1938 Cadillac Fleetwood Limousine
It’s hard to miss our fabulous Fleetwood Limousine by Cadillac, by far the largest car in our collection. This larger-than-life luxury vehicle demands your attention with its high-lustre maroon bodywork and chrome and white detailing.
All that size wasn’t just for show – with a 3.6 metre wheelbase, eight seats and a huge 5.7 litre V8 engine it was built to provide ultimate luxury cruising.
The car has a fascinating history and was one of our first exhibits to be put on display. It’s been part of our collection since 1978, only occasionally out on loan as a luxurious wedding vehicle.
The car was first registered in 1938 to a Mr. Joseph Furlong of Surbiton, Surrey, but he only kept it a few years until 1941. We’re not sure why Mr. Furlong parted with it – perhaps it was the car’s thirst for rationed petrol and the hefty wartime vehicle taxation was too much for the owner.
The next owner was the Daimler Hire Company of Knightsbridge, one can imagine that occasional use for special events meant the expense of running the car was less of an issue. Daimler Hire Limited was created in 1897 to provide chauffeur driven limousines to the wealthy and royalty and its lush interior suited that purpose well up until 1966.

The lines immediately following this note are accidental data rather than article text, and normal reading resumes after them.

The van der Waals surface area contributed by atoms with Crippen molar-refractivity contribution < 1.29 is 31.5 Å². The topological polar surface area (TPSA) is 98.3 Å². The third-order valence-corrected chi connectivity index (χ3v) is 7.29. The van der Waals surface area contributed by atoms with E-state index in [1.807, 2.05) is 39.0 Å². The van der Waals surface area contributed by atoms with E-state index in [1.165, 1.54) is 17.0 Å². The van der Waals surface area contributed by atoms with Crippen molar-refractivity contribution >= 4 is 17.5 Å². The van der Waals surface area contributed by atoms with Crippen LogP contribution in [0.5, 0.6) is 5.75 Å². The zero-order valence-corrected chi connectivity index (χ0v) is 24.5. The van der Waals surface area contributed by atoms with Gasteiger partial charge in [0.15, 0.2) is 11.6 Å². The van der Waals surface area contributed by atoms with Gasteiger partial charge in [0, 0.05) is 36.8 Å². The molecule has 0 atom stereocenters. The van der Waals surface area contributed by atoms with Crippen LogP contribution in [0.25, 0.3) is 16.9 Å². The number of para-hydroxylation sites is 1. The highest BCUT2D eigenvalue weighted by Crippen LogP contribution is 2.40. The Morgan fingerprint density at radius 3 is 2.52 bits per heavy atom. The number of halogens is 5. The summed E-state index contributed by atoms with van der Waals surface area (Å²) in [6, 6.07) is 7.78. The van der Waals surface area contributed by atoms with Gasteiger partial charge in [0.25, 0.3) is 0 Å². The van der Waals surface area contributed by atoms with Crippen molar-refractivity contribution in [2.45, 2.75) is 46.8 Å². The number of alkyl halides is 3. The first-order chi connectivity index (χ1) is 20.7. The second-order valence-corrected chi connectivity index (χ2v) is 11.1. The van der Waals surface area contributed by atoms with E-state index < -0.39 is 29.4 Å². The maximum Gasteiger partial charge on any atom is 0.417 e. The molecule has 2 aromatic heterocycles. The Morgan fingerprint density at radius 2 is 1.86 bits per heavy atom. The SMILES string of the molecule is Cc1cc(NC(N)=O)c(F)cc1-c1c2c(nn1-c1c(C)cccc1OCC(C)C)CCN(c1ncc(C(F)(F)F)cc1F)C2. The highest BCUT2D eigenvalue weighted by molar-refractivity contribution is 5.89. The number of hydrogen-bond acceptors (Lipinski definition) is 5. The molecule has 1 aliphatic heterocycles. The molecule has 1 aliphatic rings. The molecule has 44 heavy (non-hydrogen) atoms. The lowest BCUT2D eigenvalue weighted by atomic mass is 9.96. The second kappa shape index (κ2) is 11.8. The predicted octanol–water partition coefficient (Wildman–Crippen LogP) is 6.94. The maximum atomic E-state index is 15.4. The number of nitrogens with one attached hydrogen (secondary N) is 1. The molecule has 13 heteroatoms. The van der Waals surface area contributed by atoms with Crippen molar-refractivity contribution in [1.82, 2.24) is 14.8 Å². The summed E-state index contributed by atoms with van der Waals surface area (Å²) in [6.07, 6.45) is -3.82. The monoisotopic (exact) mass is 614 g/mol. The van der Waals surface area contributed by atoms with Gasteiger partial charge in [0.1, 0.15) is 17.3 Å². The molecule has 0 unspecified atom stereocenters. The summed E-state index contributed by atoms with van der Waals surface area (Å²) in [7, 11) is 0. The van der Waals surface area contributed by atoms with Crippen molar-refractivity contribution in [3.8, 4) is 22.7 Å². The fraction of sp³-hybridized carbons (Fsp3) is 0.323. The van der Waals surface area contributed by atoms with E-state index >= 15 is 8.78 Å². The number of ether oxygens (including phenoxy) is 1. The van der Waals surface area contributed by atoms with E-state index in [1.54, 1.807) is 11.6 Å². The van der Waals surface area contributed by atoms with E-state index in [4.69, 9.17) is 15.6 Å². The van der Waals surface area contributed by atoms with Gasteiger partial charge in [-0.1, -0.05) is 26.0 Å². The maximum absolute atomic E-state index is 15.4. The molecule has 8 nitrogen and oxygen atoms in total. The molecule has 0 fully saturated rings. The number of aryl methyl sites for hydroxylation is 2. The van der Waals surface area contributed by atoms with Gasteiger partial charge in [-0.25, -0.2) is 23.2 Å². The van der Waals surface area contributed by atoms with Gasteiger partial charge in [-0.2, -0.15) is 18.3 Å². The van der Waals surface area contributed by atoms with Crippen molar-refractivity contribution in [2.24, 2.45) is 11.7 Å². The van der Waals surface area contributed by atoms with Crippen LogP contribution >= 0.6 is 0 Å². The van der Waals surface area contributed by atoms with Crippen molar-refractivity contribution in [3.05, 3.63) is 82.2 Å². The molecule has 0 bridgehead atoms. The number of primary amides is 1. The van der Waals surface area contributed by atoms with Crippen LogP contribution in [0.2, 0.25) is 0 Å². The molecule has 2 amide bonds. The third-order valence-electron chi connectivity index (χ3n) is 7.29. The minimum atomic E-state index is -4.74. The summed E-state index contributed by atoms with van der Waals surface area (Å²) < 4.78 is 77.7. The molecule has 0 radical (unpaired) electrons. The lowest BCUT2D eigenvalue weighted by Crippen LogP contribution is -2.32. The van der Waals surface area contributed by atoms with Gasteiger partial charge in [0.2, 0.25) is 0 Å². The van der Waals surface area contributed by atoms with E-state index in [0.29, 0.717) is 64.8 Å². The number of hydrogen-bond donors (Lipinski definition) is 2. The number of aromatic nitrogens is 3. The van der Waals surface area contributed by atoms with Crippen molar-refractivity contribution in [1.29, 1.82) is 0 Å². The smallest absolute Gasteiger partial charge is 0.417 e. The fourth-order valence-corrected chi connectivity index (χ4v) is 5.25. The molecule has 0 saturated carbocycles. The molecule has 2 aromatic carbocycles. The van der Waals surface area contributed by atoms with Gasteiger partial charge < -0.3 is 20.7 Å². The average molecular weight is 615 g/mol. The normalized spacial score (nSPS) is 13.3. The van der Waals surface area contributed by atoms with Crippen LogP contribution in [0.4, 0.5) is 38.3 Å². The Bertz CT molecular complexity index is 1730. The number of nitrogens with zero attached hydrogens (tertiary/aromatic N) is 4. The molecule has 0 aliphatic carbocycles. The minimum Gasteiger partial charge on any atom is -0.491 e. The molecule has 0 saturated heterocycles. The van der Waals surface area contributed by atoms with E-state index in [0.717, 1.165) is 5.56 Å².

From 1967 onwards the famous swinging sixties Saville Row tailor, Rupert Lycett Green owned the car. He was married to the author and daughter of the famous Poet Laureate Sir John Betjeman and the couple were very much part of the Swinging London 60s scene with close friends, amongst others, The Beatles, and the Prince of Wales. Who knows what other famous celebrities travelled in the back of this car?
|Model||Fleetwood Limousine by Cadillac|
|Engine Size||5.7 litre V8|
|Location in museum||Downstairs at the back of the entrance hall|
The Cadillac "Fleetwood" was called this because the bodywork was carried out by the UK-based company Fleetwood. When they opened a United States department, Cadillac bought the company and produced all of the bodywork within a similar style.